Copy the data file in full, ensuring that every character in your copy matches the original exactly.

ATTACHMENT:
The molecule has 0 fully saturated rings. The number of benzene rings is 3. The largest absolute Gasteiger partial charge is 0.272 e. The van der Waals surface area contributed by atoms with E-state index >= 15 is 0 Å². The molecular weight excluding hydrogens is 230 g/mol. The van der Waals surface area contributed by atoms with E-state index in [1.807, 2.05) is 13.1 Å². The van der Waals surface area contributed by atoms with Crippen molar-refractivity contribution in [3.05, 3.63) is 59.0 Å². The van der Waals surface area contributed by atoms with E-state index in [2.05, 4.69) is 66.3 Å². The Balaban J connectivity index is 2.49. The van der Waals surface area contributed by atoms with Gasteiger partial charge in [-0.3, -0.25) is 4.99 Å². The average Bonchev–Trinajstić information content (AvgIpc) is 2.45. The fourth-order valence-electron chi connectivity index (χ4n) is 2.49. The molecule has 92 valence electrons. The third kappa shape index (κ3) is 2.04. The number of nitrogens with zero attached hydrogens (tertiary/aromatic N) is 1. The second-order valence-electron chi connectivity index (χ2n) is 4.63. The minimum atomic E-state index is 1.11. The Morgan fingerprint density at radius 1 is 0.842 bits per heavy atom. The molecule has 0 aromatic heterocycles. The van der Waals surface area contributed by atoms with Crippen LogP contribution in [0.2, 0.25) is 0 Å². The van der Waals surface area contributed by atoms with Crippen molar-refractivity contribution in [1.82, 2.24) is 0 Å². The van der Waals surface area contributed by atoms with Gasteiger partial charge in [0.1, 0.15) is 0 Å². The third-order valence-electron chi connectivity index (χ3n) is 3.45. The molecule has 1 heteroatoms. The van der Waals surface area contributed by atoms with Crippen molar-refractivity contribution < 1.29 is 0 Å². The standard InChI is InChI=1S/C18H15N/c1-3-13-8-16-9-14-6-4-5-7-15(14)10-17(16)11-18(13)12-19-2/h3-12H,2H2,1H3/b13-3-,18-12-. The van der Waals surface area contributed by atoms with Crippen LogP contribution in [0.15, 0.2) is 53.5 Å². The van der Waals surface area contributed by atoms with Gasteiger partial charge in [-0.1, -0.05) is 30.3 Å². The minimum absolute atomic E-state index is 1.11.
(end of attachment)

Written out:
The molecule has 0 fully saturated rings. The number of benzene rings is 3. The largest absolute Gasteiger partial charge is 0.272 e. The van der Waals surface area contributed by atoms with E-state index >= 15 is 0 Å². The molecular weight excluding hydrogens is 230 g/mol. The van der Waals surface area contributed by atoms with E-state index in [1.807, 2.05) is 13.1 Å². The van der Waals surface area contributed by atoms with Crippen molar-refractivity contribution in [3.05, 3.63) is 59.0 Å². The van der Waals surface area contributed by atoms with E-state index in [2.05, 4.69) is 66.3 Å². The Balaban J connectivity index is 2.49. The van der Waals surface area contributed by atoms with Gasteiger partial charge in [-0.3, -0.25) is 4.99 Å². The average Bonchev–Trinajstić information content (AvgIpc) is 2.45. The fourth-order valence-electron chi connectivity index (χ4n) is 2.49. The molecule has 92 valence electrons. The third kappa shape index (κ3) is 2.04. The number of nitrogens with zero attached hydrogens (tertiary/aromatic N) is 1. The second-order valence-electron chi connectivity index (χ2n) is 4.63. The minimum atomic E-state index is 1.11. The Morgan fingerprint density at radius 1 is 0.842 bits per heavy atom. The molecule has 0 aromatic heterocycles. The van der Waals surface area contributed by atoms with Crippen LogP contribution in [0.2, 0.25) is 0 Å². The van der Waals surface area contributed by atoms with Crippen molar-refractivity contribution in [1.82, 2.24) is 0 Å². The van der Waals surface area contributed by atoms with Gasteiger partial charge in [0.1, 0.15) is 0 Å². The third-order valence-electron chi connectivity index (χ3n) is 3.45. The molecule has 1 heteroatoms. The van der Waals surface area contributed by atoms with Crippen molar-refractivity contribution < 1.29 is 0 Å². The standard InChI is InChI=1S/C18H15N/c1-3-13-8-16-9-14-6-4-5-7-15(14)10-17(16)11-18(13)12-19-2/h3-12H,2H2,1H3/b13-3-,18-12-. The van der Waals surface area contributed by atoms with Crippen LogP contribution in [0.15, 0.2) is 53.5 Å². The van der Waals surface area contributed by atoms with Gasteiger partial charge in [-0.1, -0.05) is 30.3 Å². The minimum absolute atomic E-state index is 1.11.